Reacting to complaints from the public, Cloverdale has decided to prohibit smoking at outdoor events.
When Cloverdale’s popular Friday Night Live evening concert series resumes in May, smoking will no longer be allowed there, nor will it be permitted at farmers’ markets, parades, and festivals.
The ordinance covers not only tobacco, and e-cigarettes, but marijuana smoke too.
The City Council last week approved introduction of the new ordinance, which is expected to take effect in early May.
Police Chief Stephen Cramer said it resulted from multiple complaints about both tobacco and marijuana use in the downtown plaza at Friday Night Live events.
Smoking will be allowed in public areas not used for the outdoor events, as long as it is 20 feet away.
Smokers who break the rule can expect a warning rather than citation.
“The intent is not strict enforcement. It’s a tool for us to approach people who are smoking and advise them where the smoking areas are, that smoking is now prohibited,” Cramer said.
In addition to citizen complaints about wafting smoke at public events, the police chief acknowledged another motivator for tightening the rules is the chronic failing grade Cloverdale has received from the American Lung Association for its outdated smoking ordinance, which had not been updated since 1989.
Cloverdale officials admitted the city’s current ordinance is out of compliance with state law and decided to delete any provisions that do not conform. For instance it allows smoking in indoor locations such as bars, waiting rooms and cafeterias, where state law now prohibits it.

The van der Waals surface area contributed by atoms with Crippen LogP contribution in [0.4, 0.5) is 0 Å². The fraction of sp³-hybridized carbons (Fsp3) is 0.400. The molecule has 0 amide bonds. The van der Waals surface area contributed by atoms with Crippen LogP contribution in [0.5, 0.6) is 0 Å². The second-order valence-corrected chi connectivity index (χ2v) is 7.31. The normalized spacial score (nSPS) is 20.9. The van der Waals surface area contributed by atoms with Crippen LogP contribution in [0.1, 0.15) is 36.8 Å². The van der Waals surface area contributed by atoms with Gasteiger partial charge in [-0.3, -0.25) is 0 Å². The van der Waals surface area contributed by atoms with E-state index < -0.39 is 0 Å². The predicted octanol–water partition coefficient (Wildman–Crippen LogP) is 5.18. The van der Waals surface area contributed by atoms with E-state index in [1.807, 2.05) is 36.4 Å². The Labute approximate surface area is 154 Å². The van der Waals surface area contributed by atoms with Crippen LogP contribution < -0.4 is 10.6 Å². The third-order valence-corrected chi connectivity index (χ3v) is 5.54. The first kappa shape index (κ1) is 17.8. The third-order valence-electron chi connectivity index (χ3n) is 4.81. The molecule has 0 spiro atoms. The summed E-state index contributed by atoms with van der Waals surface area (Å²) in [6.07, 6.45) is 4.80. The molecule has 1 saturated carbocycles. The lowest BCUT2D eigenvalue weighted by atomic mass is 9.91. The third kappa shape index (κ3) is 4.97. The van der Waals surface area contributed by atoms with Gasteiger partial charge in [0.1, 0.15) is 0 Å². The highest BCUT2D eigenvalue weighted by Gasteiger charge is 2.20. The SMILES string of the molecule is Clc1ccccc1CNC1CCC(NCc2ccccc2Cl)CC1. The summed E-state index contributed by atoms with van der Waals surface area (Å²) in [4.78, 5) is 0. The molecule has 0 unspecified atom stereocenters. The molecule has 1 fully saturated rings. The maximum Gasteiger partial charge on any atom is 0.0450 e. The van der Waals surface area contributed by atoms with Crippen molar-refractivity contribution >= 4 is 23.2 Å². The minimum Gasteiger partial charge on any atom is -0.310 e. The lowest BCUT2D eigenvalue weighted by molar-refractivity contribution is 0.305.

Since 1998, California law has prohibited smoking in nearly all indoor workplaces, however, and businesses usually comply.
In revising their ordinance, Cloverdale officials cited statistics from the Centers for Disease Control that tobacco-related illnesses account for about 443,000 death each year in the United States. And the U.S. Attorney General concluded there is no risk-free level of exposure to secondhand smoke.
Many cities prohibit smoking in outdoor areas of restaurants, at city parks and at all places of employment.
According to recent lists compiled by the American Lung Association, 129 California cities or counties restrict smoking at outdoor dining areas, including most cities in Sonoma County; 118 cities/counties restrict smoking at public events; and 48 cities and counties restrict smoking on sidewalks in commercial areas.
Key places around the Cloverdale Plaza will have signs to advertise the new prohibition against smoking at public events.
“We’ll need a lot of signage. People are accustomed to smoking here,” said Councilwoman Carol Russell.
City Manager Paul Cayler said the city also will make sure the master of ceremonies at Friday Night Live events announces that it’s a smoke-free event.
Cramer said he is confident “95 to 99 percent” of smokers will comply, but there is an option for dealing with scofflaws who need more than just a warning.
Officers have the option to issue a citation that carries a $100 fine for the first offense; up to $200 for a second; and up to $500 for additional offenses.
You can reach Staff Writer Clark Mason at 521-5214 or email@example.com. On Twitter@clarkmas.